Aug 11th, 2003 @ 12:34 pm | Author: Julee Russell
When the term "hand-crafted" is used, we often think of articles made of wood or clay, but Guillermo Aragon, Master Blade Smith creates his work from forged steel. In his workshop in the center of Oaxaca City, Guillermo creates exquisitely shaped, polished and decorated knives of all shapes and sizes. Some of the knives are intended for use in hunting, others for use at the dinner table, and still others for decoration.
Artist Profile: Guillermo Aragon
The Aragon blades, known throughout Mexico and the world for their quality and strength, are created using a special process developed by Guillermo’s great-grandfather in the late 1800’s. Hermenegildo Aragon discovered the secret of tempering steel to the point where the blade of a machete could be bent into a circle without breaking and then returned to its original shape. One of these machetes was presented to then Mexican President Porfirio Diaz, and is on display in a French museum.
A tour of Guillermo’s workshop reveals the care and attention given to each blade, regardless of its size. From the smallest souvenir knife to a large machete, each blade goes through the same process from the forge to the final product. When the Valley City State University choir toured Oaxaca in 2002, Guillermo and his wife Sandra presented each choir member with a small, personalized, souvenir blade as a memento of their visit.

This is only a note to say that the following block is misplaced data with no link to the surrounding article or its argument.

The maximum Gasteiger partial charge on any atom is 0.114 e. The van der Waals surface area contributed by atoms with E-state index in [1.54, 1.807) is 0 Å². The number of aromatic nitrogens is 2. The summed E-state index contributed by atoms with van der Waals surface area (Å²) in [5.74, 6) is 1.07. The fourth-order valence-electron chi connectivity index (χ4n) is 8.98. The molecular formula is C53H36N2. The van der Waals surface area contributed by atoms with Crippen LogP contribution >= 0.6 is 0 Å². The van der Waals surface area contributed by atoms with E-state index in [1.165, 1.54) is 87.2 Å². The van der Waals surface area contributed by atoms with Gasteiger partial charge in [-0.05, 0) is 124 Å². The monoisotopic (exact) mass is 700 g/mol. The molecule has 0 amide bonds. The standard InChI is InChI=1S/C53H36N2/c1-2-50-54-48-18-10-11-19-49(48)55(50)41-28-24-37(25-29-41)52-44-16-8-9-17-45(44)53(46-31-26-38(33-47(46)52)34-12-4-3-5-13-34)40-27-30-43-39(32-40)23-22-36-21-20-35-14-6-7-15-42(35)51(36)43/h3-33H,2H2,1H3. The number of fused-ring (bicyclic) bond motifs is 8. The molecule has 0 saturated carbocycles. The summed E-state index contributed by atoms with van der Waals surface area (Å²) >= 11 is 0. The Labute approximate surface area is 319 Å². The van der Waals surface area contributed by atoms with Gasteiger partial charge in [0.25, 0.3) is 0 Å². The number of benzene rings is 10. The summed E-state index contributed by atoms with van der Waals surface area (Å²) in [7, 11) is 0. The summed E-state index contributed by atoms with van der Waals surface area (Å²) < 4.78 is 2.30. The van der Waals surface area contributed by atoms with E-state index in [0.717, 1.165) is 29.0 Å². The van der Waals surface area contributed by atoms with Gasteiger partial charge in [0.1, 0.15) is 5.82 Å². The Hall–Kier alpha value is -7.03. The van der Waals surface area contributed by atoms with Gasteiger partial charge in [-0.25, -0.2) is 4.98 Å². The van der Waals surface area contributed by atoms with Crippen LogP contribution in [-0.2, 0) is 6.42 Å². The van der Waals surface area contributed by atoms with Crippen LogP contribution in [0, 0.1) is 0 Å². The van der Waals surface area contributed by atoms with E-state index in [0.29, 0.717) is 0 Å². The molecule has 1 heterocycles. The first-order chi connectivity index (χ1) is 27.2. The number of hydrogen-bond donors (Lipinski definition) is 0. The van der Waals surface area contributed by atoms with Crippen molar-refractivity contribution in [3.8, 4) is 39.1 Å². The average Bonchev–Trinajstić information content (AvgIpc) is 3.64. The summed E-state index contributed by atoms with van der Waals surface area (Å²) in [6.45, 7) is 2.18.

The process begins with a bar of steel, approximately ten feet long. The bar is then placed in the forge until it is red-hot. Then it is pounded and shaped and heated over and over until the general shape of the blade is evident. Then more detailed shaping takes place followed by rough polishing and shaping. Finer polishing with a machine and by hand gives the blade its luster. Then each blade is carefully etched with acid. The designs are as varied as the customers. Some designs replicate those found in the ancient ruins of Mitla and Monte Alb*n near Oaxaca. Others include scenes from nature such as deer, trees, and birds. The date of completion is also etched into each blade.
Many blades are produced for exhibition and sale at various expositions throughout the country and Europe. Others are produced for general sale, and Guillermo also receives many special orders for knives with particular or unique decorations. In all, the high quality blades produced by the House of Aragon represent strength and durability as well as beauty.
Guillermo Aragon and his wife Sandra will be participating in Fiesta Mexicana 2003, scheduled for September 25, 26, and 27 in the City Auditorium in Valley City. This will be their second Fiesta, and they are both looking forward to returning to North Dakota.